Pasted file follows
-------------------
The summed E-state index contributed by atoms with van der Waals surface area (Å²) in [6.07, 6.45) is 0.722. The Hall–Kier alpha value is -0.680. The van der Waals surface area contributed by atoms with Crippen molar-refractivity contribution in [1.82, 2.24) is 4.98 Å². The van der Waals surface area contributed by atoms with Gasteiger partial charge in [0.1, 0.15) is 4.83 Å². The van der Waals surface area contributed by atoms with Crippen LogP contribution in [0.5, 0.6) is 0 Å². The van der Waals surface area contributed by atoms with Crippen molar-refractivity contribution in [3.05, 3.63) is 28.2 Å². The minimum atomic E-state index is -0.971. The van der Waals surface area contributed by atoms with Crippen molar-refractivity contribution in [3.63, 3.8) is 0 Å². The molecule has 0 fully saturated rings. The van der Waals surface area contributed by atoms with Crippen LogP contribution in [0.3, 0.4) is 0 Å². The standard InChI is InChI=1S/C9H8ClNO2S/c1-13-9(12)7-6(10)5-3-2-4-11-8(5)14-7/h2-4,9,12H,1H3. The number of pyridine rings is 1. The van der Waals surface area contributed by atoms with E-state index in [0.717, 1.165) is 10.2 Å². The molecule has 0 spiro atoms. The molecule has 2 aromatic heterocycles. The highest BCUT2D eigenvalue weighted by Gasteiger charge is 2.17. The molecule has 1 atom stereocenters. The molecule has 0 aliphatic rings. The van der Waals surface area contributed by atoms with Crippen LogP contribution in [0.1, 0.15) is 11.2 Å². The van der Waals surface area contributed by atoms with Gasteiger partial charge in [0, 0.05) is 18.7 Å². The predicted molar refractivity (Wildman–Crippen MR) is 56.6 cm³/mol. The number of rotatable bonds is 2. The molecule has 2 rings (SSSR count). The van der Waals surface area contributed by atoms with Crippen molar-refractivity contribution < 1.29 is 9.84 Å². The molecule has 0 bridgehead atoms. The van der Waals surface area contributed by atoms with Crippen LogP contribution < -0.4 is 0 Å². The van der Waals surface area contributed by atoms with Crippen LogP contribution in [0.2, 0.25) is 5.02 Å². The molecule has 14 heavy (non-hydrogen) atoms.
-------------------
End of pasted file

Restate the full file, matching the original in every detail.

The summed E-state index contributed by atoms with van der Waals surface area (Å²) in [6.07, 6.45) is 0.722. The Hall–Kier alpha value is -0.680. The van der Waals surface area contributed by atoms with Crippen molar-refractivity contribution in [1.82, 2.24) is 4.98 Å². The van der Waals surface area contributed by atoms with Gasteiger partial charge in [0.1, 0.15) is 4.83 Å². The van der Waals surface area contributed by atoms with Crippen LogP contribution in [0.5, 0.6) is 0 Å². The van der Waals surface area contributed by atoms with Crippen molar-refractivity contribution in [3.05, 3.63) is 28.2 Å². The minimum atomic E-state index is -0.971. The van der Waals surface area contributed by atoms with Crippen molar-refractivity contribution in [3.63, 3.8) is 0 Å². The molecule has 0 fully saturated rings. The van der Waals surface area contributed by atoms with Crippen LogP contribution in [0.3, 0.4) is 0 Å². The standard InChI is InChI=1S/C9H8ClNO2S/c1-13-9(12)7-6(10)5-3-2-4-11-8(5)14-7/h2-4,9,12H,1H3. The number of pyridine rings is 1. The van der Waals surface area contributed by atoms with E-state index in [0.717, 1.165) is 10.2 Å². The molecule has 0 spiro atoms. The molecule has 2 aromatic heterocycles. The highest BCUT2D eigenvalue weighted by Gasteiger charge is 2.17. The molecule has 1 atom stereocenters. The molecule has 0 aliphatic rings. The van der Waals surface area contributed by atoms with Crippen LogP contribution in [0.1, 0.15) is 11.2 Å². The van der Waals surface area contributed by atoms with Gasteiger partial charge in [0, 0.05) is 18.7 Å². The predicted molar refractivity (Wildman–Crippen MR) is 56.6 cm³/mol. The number of rotatable bonds is 2. The molecule has 2 rings (SSSR count). The van der Waals surface area contributed by atoms with Crippen molar-refractivity contribution < 1.29 is 9.84 Å². The molecule has 0 bridgehead atoms. The van der Waals surface area contributed by atoms with Crippen LogP contribution < -0.4 is 0 Å². The van der Waals surface area contributed by atoms with Crippen LogP contribution in [0.2, 0.25) is 5.02 Å². The molecule has 14 heavy (non-hydrogen) atoms.